Wednesday’s sunny, dry weather is expected to become a different story overnight in school districts around the region including Rockwood. While students often look forward to the prospect of a snow day, making the decision falls on the superintendent, and it’s rarely easy.
“We really never know until we monitor,” said Rockwood Superintendent Dr. Eric Knost, “and most of us spend the overnight hours looking out the window and talking to our folks and doing some driving ourselves, and try to make the best decision we can. We’re probably looking at snow after midnight, before 3 a.m., so it allows us to get an early look at what’s going on.”
Two words guaranteed to get a reaction every time schools close due to weather because so many people are affected.
“Parents and kids, and kids being home alone, daycare supervision, all of those things. It’s not an easy decision,” said Knost.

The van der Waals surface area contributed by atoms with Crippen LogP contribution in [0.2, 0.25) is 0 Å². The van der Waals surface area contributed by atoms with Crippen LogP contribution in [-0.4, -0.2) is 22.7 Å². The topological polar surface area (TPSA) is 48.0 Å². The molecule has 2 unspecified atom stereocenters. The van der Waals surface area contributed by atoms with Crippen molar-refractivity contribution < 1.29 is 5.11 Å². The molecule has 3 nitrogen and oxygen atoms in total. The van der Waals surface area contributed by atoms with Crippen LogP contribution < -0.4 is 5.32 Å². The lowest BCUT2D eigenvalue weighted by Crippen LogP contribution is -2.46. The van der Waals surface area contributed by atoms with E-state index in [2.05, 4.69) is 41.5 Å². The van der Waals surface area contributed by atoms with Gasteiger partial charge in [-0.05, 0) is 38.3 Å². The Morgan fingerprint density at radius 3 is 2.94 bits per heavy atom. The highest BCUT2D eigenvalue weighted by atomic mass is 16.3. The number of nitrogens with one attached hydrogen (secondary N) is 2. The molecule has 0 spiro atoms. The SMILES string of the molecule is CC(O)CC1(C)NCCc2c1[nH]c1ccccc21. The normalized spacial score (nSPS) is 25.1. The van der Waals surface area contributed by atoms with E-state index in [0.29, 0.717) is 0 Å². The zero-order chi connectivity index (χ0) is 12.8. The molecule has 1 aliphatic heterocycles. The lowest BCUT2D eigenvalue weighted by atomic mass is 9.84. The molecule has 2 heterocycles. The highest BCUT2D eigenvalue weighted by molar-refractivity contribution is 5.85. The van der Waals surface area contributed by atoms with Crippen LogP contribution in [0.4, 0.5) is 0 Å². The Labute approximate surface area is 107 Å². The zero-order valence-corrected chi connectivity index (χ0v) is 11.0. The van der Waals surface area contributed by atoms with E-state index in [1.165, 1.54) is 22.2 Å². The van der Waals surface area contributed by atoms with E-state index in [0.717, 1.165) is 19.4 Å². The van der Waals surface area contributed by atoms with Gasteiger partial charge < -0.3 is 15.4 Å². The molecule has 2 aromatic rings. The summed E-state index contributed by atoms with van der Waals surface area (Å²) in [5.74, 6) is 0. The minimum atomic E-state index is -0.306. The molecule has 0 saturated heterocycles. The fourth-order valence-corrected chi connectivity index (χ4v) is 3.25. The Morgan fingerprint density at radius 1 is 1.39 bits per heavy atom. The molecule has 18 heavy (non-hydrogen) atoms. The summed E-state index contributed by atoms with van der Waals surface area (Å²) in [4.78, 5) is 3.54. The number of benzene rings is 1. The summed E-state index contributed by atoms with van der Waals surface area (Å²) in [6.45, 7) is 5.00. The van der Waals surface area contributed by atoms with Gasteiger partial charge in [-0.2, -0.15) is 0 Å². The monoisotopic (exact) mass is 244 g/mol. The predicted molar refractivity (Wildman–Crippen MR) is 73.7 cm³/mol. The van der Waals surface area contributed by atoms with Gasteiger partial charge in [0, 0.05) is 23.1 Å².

When winter weather threatens a school day, Knost takes part in a conference call of 27 regional superintendents and others.
“We also have the transportation folks from the VICC program and Special School District,” said Knost. “Basically we plan ahead, we kind of keep in touch through texting and through emails and tomorrow morning we already plan to have a conference call at 4:30. They’re not fun nights for superintendents. We won’t sleep much tonight.”
In the Metro East, it was a similar waiting game. Belleville Superintendent Mat Klosterman says he plans to test the roads himself early in the morning. He'll also talk with others in the district and make a decision on school closings by 5 a.m.
Granite City's Superintendent says it's still too early to make a decision, but has a similar plan. He's preparing to test road conditions at 1 a.m. then, by 5 a.m., they will notify their busses and send an automated phone alert to parents.
For the most up to date closings, go to KSDK.com/closings.